Thank you, each and every one of you in seeking for ways to improve upon the sorrowful education results as manifested in our nations’s children of today. That being said, I want to see a program that would train parents to become more active in their childrens work. I would like for every parent to be forced, if necessary, to become knowledgeable about the role a good diet has to play in order for a child to learn. I am all for a nourishing morning meal to be served at schools and I will be more than willing to have my taxes raised to help pay for that. In my long life (in my 80s now) I have seen children of all economic levels neglected in this respect. In parts of China today, children are being taken to boarding
    schools while as young as five. (Read Peter Hessler’s trilogy: River Road, Oracle Bones, and Country Driving.They are fed, taught, exercised for 10 hours a day six days a week. This is the kind of system I find unthinkable, however, these will become the young adults our children will be competing with. We MUST recognize the fact that the planet is already enormously overcrowded and encourage the prevention of unwanted pregnancies. Teachers should be trained and paid like medical doctors . No nation can remain strong, regardless of how many atomic war heads it has, unless it has well educated and healthy people. Again, thank you.

  7. Dolores Vigil

    Senator Bennett,
    It sounds good I would like to sit down with you and others and discuss our educational problems. I have worked in and around schools in various capacities for the past 46 years. I recently retired but still work as a substitute teacher. Write if I can be of help.
    Dolores Vigil, 1640 Lenmar Dr. C-205, Colorado Springs, CO

  8. Haydee Ayi-Bonte

    At first read through, I am skeptical of this proposal.

    What we need to do is FIX the way teachers are trained in the schools of education, not to create new programs. In addition, we need to create real and VIABLE ways for talented and professional adults to enter the teaching profession without having to spend too much time or money and without having to re-attend university if they already hold one or more degrees. Lastly, and most importantly, we need to work as a nation to ELEVATE the STATUS of the teaching profession and to treat successful educators as professionals by making sure they are granted proper respect (such as being considered the experts from who we should take the opinions on education decisions) and commensurate and professional salaries. This is the way to get and retain quality teachers and administrators that will make a difference for the students.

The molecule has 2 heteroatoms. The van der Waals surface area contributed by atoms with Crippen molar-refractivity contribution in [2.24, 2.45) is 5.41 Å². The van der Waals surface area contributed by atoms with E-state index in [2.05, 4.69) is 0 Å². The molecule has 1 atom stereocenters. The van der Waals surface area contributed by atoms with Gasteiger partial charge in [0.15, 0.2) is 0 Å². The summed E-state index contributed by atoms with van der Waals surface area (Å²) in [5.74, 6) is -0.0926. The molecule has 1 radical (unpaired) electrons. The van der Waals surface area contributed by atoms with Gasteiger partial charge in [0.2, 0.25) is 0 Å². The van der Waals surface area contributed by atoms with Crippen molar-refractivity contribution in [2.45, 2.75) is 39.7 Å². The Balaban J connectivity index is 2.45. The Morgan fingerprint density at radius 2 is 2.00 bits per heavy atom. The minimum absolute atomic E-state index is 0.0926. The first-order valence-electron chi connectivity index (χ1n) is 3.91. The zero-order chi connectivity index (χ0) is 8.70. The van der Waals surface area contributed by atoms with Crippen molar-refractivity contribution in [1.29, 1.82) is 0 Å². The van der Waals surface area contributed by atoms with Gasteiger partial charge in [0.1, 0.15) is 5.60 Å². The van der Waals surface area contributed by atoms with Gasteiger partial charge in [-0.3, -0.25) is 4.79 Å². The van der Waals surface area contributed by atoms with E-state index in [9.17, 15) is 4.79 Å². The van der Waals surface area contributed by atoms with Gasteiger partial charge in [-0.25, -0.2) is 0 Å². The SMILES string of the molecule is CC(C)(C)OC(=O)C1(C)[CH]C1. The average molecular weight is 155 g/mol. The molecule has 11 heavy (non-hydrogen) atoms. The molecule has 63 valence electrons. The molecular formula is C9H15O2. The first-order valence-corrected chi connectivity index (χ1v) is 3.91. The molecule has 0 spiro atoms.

I would rather see a proposal that works with what we already have rather than a new initiative that will require large overhead and investment to enact.

    I look forward to the debate on this proposal as the intent is good and urgent.

  9. GA Krohnfeldt

    I am absolutely in favor of legislation that changes the way we prepare educators and administrators. I have worked, often with marked success, in at-risk schools over the past 17 years and currently serve as an instructional coach / teacher mentor in the largest district in Colorado. I know the power of data driven decision making in the classroom, adequate progress monitoring of student achievement in a timely manner, and the importance of innovative / comprehensive lesson planning in order to ensure high levels of student engagement and tighter focus on learning outcomes. But I would also like to highlight the fact that while improved professionals in the system would be a necessary ingredient for positive change, we must also look to our own habits as a society and take greater care in the way we prepare our students for higher level learning experiences. Ever increasing numbers of digital age students have not only become physically inactive and obese due to an average of 8 to 12 hours per day engulfed in isolating, 21st century technological pursuits, but they have become neurologically challenged as well. There is ample neuro research, related to education, that suggests that digital age students are being “wired” differently from the cradle due to over exposure to “screen time” and exclusion of more tradional, beneficial family experiences. There are national downward trends in academic performance where higher level thinking skills are required, practical application of learned information / skills is expected, and where academic stamina for learning / retention / assessment is demanded. While I don’t foresee 21st century families (parents included) giving up their 21st century technology addictions / distractions, I firmly believe that if we are going to be successful in improving the education of our citizens we need to address these physical / neurological issues. While 21st century technology can be a blessing in many respects, no amount of money, change in educator preparation, change in leadership style, or nuance in academic setting will be successful unless we also address these more profound physical, sociological, and neurological issues. This is my passion and I am so grateful to see others that are as passionate about positive change!

  10. Karyl Petit

    I feel that many teachers start out with quality educational instruction that focuses on results. Students of such programs frequently visit my classroom and pick my brain for ideas. I see no need to recreate the wheel.
    I would like to see more focus on the art of classroom instruction. Good classroom teachers can go a long way to meeting the needs of all kids. However, it is an exhausting, lonely and often thankless endeavor.